My Spouse Has Bad Credit. Will We Get a Mortgage?

Christel Deskins

Image source: Getty Images There are plenty of good reasons to buy a home these days. If you’re working remotely due to the coronavirus pandemic, you may have a more flexible job schedule, which will make it easier to scope out homes and deal with your mortgage application. Also, mortgage […]

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Image source: Getty Images

There are plenty of good reasons to buy a home these days. If you’re working remotely due to the coronavirus pandemic, you may have a more flexible job schedule, which will make it easier to scope out homes and deal with your mortgage application. Also, mortgage rates are extremely low, so it pays to take advantage and lock a home loan in.

But what if you’re applying for a mortgage jointly with a spouse, and his or her credit score leaves much to be desired? Will you qualify for a mortgage if your credit score is strong, but your spouse’s isn’t?

When your spouse’s credit score needs work

You might assume that if your credit is great, but your spouse’s isn’t, mortgage lenders you will just average your two scores and go with that number. But that’s not really how it works. While your strong credit could help compensate for a spouse’s poor credit to some degree, ultimately, lenders will fixate on the lower of the two scores.

Say your credit score is a 790, which is excellent, while your spouse’s score is a not-so-great 620. A 620 is usually the minimum credit score required for a mortgage, so in this scenario, you might get approved for a home loan, but not get offered the most competitive rate. On the other hand, if your score is a 790 but your spouse has a 540, that super-low score could potentially ruin your chances of getting approved, despite your great credit.

Should you apply for a mortgage solo if your spouse has bad credit?

When there’s a huge gap between your (strong) credit score and your spouse’s, one solution could be to apply for a mortgage on your own rather than apply jointly with your spouse. This will only work, though, if you earn enough money to cover your housing costs on your own.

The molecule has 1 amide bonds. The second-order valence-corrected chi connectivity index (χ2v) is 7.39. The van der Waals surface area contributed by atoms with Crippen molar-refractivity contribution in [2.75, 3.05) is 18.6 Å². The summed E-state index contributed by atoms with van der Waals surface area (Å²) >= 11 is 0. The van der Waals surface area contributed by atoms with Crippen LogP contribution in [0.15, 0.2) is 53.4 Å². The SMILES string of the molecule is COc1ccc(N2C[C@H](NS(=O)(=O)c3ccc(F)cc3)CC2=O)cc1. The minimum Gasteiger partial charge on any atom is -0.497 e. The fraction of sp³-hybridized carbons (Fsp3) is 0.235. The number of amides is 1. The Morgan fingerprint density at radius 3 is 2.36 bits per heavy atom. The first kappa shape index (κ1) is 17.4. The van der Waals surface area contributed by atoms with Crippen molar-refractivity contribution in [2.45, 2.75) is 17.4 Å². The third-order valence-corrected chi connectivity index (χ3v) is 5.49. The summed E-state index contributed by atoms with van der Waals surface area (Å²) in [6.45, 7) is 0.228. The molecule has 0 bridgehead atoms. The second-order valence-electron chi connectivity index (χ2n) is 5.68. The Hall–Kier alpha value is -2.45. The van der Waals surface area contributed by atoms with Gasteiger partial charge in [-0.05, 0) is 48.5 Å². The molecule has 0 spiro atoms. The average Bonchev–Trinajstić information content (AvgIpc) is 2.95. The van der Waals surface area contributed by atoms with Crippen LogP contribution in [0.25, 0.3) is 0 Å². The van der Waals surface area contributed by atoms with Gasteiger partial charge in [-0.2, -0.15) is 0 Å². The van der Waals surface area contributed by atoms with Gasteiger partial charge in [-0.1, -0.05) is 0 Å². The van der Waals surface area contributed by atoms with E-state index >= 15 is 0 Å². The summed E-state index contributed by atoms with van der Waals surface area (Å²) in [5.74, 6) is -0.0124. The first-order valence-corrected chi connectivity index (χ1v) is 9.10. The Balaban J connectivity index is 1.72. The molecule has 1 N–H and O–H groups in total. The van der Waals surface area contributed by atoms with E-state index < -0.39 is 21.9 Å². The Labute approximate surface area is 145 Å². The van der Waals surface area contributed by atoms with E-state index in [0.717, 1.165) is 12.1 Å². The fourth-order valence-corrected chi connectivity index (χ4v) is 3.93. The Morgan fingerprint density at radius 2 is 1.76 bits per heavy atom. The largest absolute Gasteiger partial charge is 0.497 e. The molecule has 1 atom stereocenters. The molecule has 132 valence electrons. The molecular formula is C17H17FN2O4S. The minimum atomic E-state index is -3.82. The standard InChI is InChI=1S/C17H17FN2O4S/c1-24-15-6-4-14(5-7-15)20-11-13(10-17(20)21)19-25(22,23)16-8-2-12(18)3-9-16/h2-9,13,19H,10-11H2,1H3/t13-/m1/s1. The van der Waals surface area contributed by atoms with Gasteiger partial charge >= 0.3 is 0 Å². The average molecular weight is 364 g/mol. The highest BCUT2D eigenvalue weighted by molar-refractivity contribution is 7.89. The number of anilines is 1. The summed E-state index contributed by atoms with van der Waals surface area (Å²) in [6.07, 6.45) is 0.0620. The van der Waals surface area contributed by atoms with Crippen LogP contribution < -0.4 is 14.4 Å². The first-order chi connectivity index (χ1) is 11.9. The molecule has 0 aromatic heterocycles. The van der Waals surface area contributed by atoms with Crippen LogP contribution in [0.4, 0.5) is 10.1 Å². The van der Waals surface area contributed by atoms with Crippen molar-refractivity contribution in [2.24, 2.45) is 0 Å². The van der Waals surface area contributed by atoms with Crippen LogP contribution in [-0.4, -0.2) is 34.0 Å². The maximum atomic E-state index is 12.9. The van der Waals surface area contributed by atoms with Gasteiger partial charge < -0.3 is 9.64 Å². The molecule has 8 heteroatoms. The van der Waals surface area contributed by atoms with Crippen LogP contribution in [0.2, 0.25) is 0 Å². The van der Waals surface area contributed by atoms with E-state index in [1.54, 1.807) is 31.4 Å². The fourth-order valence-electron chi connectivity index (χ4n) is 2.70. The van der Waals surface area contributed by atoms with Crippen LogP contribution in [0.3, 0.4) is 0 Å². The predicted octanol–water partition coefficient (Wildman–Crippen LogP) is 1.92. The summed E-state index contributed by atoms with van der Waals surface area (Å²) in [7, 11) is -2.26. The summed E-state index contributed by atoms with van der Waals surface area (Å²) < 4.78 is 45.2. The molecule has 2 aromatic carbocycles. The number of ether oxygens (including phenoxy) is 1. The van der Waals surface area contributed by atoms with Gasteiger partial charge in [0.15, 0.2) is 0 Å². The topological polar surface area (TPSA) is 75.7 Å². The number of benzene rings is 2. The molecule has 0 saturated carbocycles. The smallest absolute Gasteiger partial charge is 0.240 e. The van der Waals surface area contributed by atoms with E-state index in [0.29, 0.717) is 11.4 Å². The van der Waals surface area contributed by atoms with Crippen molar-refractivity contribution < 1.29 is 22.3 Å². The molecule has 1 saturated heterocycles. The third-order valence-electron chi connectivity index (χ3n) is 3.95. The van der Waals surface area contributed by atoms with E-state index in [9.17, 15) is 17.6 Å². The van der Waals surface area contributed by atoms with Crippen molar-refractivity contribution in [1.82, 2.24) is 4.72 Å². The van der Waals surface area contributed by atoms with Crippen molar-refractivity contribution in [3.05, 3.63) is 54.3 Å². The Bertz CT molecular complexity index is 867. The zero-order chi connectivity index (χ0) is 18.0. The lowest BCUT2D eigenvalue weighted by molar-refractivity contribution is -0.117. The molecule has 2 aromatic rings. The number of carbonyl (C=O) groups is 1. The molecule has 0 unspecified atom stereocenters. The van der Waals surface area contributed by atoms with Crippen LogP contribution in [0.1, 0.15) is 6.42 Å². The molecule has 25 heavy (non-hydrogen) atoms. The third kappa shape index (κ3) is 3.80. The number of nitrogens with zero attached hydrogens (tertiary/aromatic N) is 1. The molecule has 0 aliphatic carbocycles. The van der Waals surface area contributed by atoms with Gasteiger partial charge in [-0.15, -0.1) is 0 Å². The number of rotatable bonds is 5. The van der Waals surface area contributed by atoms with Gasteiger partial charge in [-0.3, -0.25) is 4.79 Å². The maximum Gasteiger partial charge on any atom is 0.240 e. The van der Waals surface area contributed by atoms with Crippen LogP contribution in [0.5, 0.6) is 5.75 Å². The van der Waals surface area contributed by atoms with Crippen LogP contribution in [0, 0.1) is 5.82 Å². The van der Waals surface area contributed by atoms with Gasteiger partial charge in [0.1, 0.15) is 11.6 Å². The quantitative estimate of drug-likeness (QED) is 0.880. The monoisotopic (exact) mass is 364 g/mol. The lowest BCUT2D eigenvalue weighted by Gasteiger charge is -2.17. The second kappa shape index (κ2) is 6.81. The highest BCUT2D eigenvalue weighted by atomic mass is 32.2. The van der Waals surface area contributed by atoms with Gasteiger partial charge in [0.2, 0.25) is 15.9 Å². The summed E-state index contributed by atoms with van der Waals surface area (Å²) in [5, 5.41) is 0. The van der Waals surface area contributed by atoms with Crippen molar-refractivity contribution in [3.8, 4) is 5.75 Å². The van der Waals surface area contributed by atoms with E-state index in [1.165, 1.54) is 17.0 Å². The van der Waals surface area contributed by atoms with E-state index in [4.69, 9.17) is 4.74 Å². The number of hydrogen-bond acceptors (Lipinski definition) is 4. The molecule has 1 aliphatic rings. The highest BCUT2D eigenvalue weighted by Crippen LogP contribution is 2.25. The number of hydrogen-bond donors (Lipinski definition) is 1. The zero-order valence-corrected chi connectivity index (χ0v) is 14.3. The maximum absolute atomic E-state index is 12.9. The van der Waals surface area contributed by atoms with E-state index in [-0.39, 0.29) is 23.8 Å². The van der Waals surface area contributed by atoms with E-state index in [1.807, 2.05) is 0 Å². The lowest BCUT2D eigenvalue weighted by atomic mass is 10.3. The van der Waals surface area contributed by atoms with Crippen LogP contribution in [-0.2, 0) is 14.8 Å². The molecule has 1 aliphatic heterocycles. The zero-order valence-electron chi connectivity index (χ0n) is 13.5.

In addition to credit score, lenders will look at your existing income to see if it’s high enough to qualify for the loan you’re seeking. If your income isn’t high enough to snag that mortgage, and you need your spouse’s income factored into the equation, then you’ll have to apply for that loan jointly. That’s when your spouse’s poor credit could be an issue. Unfortunately, you can’t have it both ways — you can’t count your spouse’s income on your application, but not his or her credit score.

How to help your spouse’s credit improve

If you have a spouse whose credit needs work, it could pay to bring that number up and then apply for a home loan. First, have your spouse get a copy of his or her credit report to see what it looks like. If there are errors on that report that work against your spouse, correcting them could boost his or her score quickly.

Next, see why your spouse’s score is so low. Is it because of a late payment history? Too much credit card debt? If there are delinquencies on your spouse’s credit record, it could help to get current on those payments, and then pay on time from that point onward. Similarly, paying off a large chunk of existing debt could help your spouse’s score improve.

In many cases, applying for a mortgage along with a spouse puts you at an advantage — namely, that you’ll have two sets of income to present to lenders. But the flipside is that you’ll both need good credit to snag an affordable mortgage rate. If your spouse’s credit score is poor, it could prove problematic. Figure out a backup plan, whether it’s applying for a mortgage on your own or taking steps to bring that bad score up quickly.

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The views and opinions expressed herein are the views and opinions of the author and do not necessarily reflect those of Nasdaq, Inc.

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